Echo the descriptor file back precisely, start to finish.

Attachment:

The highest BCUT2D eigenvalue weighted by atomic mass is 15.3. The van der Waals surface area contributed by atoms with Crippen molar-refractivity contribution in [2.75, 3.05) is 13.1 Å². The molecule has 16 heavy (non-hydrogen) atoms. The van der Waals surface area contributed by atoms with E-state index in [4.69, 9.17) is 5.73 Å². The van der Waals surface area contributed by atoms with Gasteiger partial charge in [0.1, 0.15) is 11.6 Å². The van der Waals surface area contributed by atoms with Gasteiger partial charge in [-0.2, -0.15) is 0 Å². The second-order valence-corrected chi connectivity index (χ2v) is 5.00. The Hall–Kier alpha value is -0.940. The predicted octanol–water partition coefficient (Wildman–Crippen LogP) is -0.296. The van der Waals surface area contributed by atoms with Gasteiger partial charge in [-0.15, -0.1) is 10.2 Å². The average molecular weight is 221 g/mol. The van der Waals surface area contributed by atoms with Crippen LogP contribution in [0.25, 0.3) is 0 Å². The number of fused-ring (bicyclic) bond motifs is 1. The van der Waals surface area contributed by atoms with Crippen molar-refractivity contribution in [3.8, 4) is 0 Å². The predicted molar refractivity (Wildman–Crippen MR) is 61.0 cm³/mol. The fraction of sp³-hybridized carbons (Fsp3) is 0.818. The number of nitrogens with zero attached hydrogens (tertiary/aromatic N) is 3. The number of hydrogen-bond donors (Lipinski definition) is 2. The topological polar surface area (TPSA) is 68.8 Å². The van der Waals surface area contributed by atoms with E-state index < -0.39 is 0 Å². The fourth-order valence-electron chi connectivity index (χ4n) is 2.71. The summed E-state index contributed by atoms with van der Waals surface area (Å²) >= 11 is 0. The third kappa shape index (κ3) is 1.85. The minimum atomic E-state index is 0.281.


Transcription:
The highest BCUT2D eigenvalue weighted by atomic mass is 15.3. The van der Waals surface area contributed by atoms with Crippen molar-refractivity contribution in [2.75, 3.05) is 13.1 Å². The molecule has 16 heavy (non-hydrogen) atoms. The van der Waals surface area contributed by atoms with E-state index in [4.69, 9.17) is 5.73 Å². The van der Waals surface area contributed by atoms with Gasteiger partial charge in [0.1, 0.15) is 11.6 Å². The van der Waals surface area contributed by atoms with Gasteiger partial charge in [-0.2, -0.15) is 0 Å². The second-order valence-corrected chi connectivity index (χ2v) is 5.00. The Hall–Kier alpha value is -0.940. The predicted octanol–water partition coefficient (Wildman–Crippen LogP) is -0.296. The van der Waals surface area contributed by atoms with Gasteiger partial charge in [-0.15, -0.1) is 10.2 Å². The average molecular weight is 221 g/mol. The van der Waals surface area contributed by atoms with Crippen LogP contribution in [0.25, 0.3) is 0 Å². The number of fused-ring (bicyclic) bond motifs is 1. The van der Waals surface area contributed by atoms with Crippen molar-refractivity contribution in [3.8, 4) is 0 Å². The predicted molar refractivity (Wildman–Crippen MR) is 61.0 cm³/mol. The fraction of sp³-hybridized carbons (Fsp3) is 0.818. The number of nitrogens with zero attached hydrogens (tertiary/aromatic N) is 3. The number of hydrogen-bond donors (Lipinski definition) is 2. The topological polar surface area (TPSA) is 68.8 Å². The van der Waals surface area contributed by atoms with E-state index < -0.39 is 0 Å². The fourth-order valence-electron chi connectivity index (χ4n) is 2.71. The summed E-state index contributed by atoms with van der Waals surface area (Å²) >= 11 is 0. The third kappa shape index (κ3) is 1.85. The minimum atomic E-state index is 0.281.